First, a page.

Due to Indonesia's Yin and Yang Palm Oil Policies, Vegetable Oil Prices Crash Globally
- 19-Jul-2022 2:18 PM
- Journalist: Patrick Knight
Since Indonesia is the world's largest producer and consumer of Palm Oil, contributing roughly half of the global supply, the industry is vital to the country's economy. More than a third of all Palm Oil imports worldwide are made by China and India. From 2022 to 2023, it is anticipated that Indonesia and Malaysia will export 51.2 million tonnes of palm oil, or 89% of the world's total. In addition to serving traditional markets, Indonesia is currently concentrating on how to make a bigger effort to generate Biodiesel.
In a new effort to encourage exports and reduce large inventories, which won't affect government revenue—Indonesia has abolished its export charge for all palm oil goods until August 31, 2022. The decision by the world's largest exporter of Palm Oil could further lower prices, which have dropped by roughly 50% since late April to their lowest levels in more than a year. According to the US Department of Agriculture (USDA), world vegetable oil prices are "profoundly impacted" by Indonesia's yin and yang palm oil policies.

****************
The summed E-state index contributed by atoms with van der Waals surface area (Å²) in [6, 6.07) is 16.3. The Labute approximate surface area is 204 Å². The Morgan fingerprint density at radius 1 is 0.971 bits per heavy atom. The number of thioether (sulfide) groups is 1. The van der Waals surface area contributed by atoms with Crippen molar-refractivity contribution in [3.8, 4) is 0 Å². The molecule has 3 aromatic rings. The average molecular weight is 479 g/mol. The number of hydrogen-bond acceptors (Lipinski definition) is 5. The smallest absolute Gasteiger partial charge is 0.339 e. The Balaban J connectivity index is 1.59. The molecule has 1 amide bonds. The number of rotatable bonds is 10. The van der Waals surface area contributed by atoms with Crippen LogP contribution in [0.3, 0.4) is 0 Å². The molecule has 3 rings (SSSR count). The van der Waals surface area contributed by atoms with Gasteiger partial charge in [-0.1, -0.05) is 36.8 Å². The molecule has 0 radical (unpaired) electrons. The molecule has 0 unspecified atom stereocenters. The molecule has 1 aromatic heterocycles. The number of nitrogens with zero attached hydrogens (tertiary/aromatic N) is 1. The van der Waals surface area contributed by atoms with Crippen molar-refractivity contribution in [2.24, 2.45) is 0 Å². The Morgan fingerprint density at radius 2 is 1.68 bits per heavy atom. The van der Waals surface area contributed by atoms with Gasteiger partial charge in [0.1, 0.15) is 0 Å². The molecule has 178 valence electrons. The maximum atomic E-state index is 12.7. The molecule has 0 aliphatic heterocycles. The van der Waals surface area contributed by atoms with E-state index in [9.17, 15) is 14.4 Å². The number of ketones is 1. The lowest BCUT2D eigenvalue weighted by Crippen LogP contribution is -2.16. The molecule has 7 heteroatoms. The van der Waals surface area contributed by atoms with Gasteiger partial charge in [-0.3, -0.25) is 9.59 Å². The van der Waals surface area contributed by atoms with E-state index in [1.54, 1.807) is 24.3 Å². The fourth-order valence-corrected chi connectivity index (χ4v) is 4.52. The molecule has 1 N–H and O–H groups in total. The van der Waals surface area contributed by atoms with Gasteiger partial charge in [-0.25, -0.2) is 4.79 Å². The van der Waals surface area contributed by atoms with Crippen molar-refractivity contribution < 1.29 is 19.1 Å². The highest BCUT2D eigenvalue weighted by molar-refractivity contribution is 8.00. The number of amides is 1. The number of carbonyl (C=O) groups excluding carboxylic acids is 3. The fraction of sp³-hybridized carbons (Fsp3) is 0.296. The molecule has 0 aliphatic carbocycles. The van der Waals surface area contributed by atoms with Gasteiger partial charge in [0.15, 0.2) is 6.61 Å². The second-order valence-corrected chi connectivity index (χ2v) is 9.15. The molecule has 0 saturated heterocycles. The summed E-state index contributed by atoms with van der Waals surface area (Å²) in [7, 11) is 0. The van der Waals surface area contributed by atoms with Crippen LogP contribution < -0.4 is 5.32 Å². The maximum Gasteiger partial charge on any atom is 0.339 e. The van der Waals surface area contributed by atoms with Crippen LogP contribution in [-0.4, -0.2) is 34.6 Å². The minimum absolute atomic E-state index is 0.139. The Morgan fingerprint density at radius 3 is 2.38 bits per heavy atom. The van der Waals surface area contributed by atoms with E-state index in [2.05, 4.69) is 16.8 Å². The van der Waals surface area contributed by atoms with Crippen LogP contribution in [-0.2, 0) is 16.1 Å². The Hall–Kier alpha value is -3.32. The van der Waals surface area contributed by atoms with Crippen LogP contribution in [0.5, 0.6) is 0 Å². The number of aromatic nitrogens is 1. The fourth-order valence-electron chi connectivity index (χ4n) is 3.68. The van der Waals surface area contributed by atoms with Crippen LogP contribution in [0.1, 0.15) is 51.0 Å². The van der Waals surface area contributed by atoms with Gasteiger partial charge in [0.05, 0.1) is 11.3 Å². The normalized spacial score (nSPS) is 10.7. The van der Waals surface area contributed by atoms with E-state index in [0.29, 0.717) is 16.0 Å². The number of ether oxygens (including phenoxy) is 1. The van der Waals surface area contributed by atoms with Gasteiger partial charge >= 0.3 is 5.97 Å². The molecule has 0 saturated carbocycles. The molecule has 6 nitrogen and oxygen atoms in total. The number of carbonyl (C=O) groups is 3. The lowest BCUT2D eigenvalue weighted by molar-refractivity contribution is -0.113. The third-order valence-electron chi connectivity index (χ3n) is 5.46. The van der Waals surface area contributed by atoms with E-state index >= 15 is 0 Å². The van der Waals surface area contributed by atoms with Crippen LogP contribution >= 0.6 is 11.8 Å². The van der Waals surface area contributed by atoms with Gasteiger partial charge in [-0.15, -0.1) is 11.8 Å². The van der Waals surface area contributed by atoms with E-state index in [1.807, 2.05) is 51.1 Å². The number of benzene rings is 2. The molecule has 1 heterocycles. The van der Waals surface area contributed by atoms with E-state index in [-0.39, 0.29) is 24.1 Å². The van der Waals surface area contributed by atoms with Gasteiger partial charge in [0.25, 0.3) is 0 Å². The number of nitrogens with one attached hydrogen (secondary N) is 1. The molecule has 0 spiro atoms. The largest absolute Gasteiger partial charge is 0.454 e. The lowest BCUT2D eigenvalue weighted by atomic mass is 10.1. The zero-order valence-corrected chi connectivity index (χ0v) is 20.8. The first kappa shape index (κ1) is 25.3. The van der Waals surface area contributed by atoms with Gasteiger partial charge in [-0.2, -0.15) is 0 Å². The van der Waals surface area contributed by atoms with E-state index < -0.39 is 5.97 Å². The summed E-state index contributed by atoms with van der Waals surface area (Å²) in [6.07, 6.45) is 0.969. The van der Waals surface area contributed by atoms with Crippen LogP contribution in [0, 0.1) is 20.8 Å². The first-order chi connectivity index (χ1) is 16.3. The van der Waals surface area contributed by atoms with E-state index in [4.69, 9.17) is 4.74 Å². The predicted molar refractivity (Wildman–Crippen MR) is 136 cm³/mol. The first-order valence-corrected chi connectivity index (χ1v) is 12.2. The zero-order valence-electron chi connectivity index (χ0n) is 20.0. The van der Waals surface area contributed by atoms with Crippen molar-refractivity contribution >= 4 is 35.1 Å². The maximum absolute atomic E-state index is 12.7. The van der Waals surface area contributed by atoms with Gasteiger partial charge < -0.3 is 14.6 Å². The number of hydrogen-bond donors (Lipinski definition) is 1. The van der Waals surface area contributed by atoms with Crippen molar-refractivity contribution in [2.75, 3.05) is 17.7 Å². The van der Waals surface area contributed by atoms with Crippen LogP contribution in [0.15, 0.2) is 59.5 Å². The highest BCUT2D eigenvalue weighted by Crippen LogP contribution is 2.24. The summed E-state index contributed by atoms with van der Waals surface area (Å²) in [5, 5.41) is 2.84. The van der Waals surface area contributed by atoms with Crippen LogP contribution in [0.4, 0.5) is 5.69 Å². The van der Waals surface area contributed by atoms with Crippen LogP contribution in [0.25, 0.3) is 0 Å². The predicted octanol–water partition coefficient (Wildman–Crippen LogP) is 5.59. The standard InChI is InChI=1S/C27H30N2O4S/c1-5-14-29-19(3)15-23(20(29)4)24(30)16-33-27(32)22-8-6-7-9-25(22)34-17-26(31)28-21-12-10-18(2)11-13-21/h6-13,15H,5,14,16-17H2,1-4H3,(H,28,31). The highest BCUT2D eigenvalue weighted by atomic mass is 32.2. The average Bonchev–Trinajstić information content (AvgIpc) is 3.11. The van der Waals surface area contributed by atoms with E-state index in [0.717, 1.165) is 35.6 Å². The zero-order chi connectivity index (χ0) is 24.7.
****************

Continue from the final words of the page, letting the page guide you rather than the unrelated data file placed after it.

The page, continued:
Since the country enforced a three-week export ban through May 23 to lower domestic cooking oil values, Indonesian Palm Oil producers have struggled with huge stockpiles. Since the embargo was lifted, Jakarta has put regulations on required local sales, or the Domestic Market Obligation (DMO), to ensure that food is kept at home and converted to cooking oil. Due to this, the price of palm oil fell to its lowest point in a year, which also placed pressure on the price of other vegetable oils.
Between early June and early July, the price of South American soybean oil fell by almost 20%, while the price of palm oil fell by almost 30%. Considering the high oil content of Canola, its prices are strongly correlated with vegetable oil prices. Prices for palm oil have returned to levels from the end of 2021 but are still above average.
The USDA reported that there had been a shortage of vegetable oil around the world for the past year as a result of a poor canola crop in Canada, increased domestic consumption of soybean oil in the United States, and a halt in sunflower oil shipments from the world's top exporter of that product due to the conflict in Ukraine. Market participants reported that "palm oil prices had already been rising based on labor constraints in Malaysia and strong biofuel use in Malaysia and Indonesia."